By that time, the first major southern response to McClellan's Peninsula offensive had come in the Shenandoah valley. General Robert E. Lee, acting as principal military adviser to Jefferson Davis, proposed to reinforce Stonewall Jackson's small force in the valley with Richard S. Ewell's division, bringing it to about 17,500 men. He wished for Jackson to pin down all the troops belonging to Banks and Fremont so that they could not join in the advance against Richmond. Jackson had gained attention with an offensive movement in late March that resulted in a sharp action at First Kernstown. Although a tactical defeat, that fight had prompted the Federals to hold Banks and Fremont in the valley, which in turn set up Jackson's subsequent campaign.

Many civilians kept diaries that illuminate attitudes and morale on the respective home fronts. From her home in eastern North Carolina, Catherine Ann Devereux Edmondston drew on newspaper accounts, letters from friends and information gleaned from conversations to compile an exceptionally revealing diary. Like most Confederates, she preferred aggressive military leaders. First published in 1979, her diary merits the attention of anyone interested in the Confederacy. (Capital Area Preservation at Mordecai Historic Park, Raleigh, North Carolina)

Jackson stands as one of the most arresting military figures in United States history. Thirty-eight years old in May 1862, he was a devout Presbyterian of odd personal attitudes and characteristics. A British traveler in the Confederacy wrote in 1863, 'I heard many anecdotes of the late "Stonewall Jackson". When he left the US service he was under the impression that one of his legs was shorter than the other; and afterwards his idea was that he only perspired on one side, and that it was necessary to keep the arm and leg of the other side in constant motion in order to preserve circulation.' Secretive, stern and unyielding, Jackson took a very hard view of war. Above all, he fought aggressively, moved rapidly (his infantry became known as 'foot cavalry') and pressed his soldiers to the limit in search of decisive victories.

The outline of Jackson's valley campaign may be sketched quickly. He took part of his force westwards from Staunton to strike the advance element of Fremont's force under Robert H. Milroy at McDowell on 8 May 1862. With these Federals retreating into the wilds of the western Virginia Alleghenies after a largely inconclusive engagement, Jackson hastened back to the valley. He then moved north towards New Market, while Ewell's division paralleled his march to the east in the Luray valley (the Massanutten Range divides the Shenandoah valley into western and eastern sections for 50 miles (80km) between Harrisonburg on the south and Strasburg on the north; the Luray or Page valley constitutes the eastern portion of the valley). Crossing to the Luray valley at New Market Gap, Jackson joined Ewell and captured a Federal garrison at Front Royal on 23 May, defeated Banks in the Battle of First Winchester on 25 May, and pursued retreating Federals all the way to the Potomac river.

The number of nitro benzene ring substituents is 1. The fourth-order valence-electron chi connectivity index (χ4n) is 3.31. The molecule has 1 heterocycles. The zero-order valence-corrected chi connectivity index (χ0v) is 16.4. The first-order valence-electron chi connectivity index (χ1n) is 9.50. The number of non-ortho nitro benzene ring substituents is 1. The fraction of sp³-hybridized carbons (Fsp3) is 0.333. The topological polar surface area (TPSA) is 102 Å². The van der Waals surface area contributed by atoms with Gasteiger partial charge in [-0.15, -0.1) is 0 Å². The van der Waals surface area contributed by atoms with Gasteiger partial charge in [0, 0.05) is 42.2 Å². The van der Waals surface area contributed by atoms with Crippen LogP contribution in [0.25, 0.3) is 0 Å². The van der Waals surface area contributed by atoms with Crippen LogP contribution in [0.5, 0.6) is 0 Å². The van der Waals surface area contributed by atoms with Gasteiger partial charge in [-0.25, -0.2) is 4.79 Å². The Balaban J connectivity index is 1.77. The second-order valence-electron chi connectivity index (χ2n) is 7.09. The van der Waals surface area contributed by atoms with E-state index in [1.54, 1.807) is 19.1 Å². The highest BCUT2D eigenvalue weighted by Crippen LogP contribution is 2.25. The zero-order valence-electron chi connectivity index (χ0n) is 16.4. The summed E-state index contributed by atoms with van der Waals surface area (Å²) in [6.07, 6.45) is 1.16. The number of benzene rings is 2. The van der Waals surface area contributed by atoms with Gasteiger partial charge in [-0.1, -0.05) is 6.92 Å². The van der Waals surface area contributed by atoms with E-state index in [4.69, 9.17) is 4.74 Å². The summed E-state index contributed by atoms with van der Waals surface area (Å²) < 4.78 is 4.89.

Jackson had placed himself in an exposed position in the extreme northern reaches of the valley, and Federals planned a three-pronged offensive designed to cut him off north of Strasburg. Fremont would march east out of the Alleghenies, a division under James Shields would move west from Front Royal, and Banks would pursue southwards from near Harpers Ferry. Jackson responded by driving his men to the limit. Aided by incredibly lethargic movement on the part of the Federals, he escaped the trap and marched southwards to the southern end of the Massanutten Range near Harrisonburg. There he turned on his pursuers, defeating Fremont at Cross Keys on 8 June and Shields at Port Republic on 9 June.

In a whirlwind of action, Jackson's Army of the Valley had marched more than 350 miles (560km), won a series of small battles, immobilized 60,000 Union troops, inflicted twice as many casualties as it suffered, and captured a great quantity of military supplies. After the twin victories on 8-9 June, the Federals retreated northwards down the valley, and Jackson joined the Confederate forces defending Richmond.

Perhaps most important, Jackson's campaign inspirited a Confederate populace starved for good news from the battlefield. A North Carolina woman named Catherine Ann Devereux Edmondston wrote a typical reaction, in which she pointedly contrasted Jackson's accomplishment with Joseph Johnston's performance. 'Jackson has gained another victory in the Valley of Va.,' she wrote on 11 June. 'He has beaten Shields & holds Fremont in check, who fears to attack him singly. ... He is the only one of our generals who gives the enemy no rest, no time to entrench themselves. Matters before Richmond look gloomy to us out siders. McClellan advances, entrenching as he comes. Why do we allow it?'

The situation at Richmond did look serious for Confederates in early June. Relatively inactive during much of Jackson's valley campaign, the armies under McClellan and Johnston had fought their first major battle on 31 May and 1 June at Seven Pines (also called Fair Oaks). Johnston had retreated as far as he could without reaching the defensive works of Richmond. Faced with the prospect of a siege that would inevitably favor McClellan, he attacked on the 31st. Wretched coordination, a poor grasp of local terrain and other factors plagued the southern army in a battle that

^ Jackson's battles

■ ' Mc. Dowelf Operation ' ■■ Front Royal Operation^

Federal pincer movement ¿luring Jackson's retreat from }Harper5i|;fcFry ™ Retreat of some of Backs' forces after .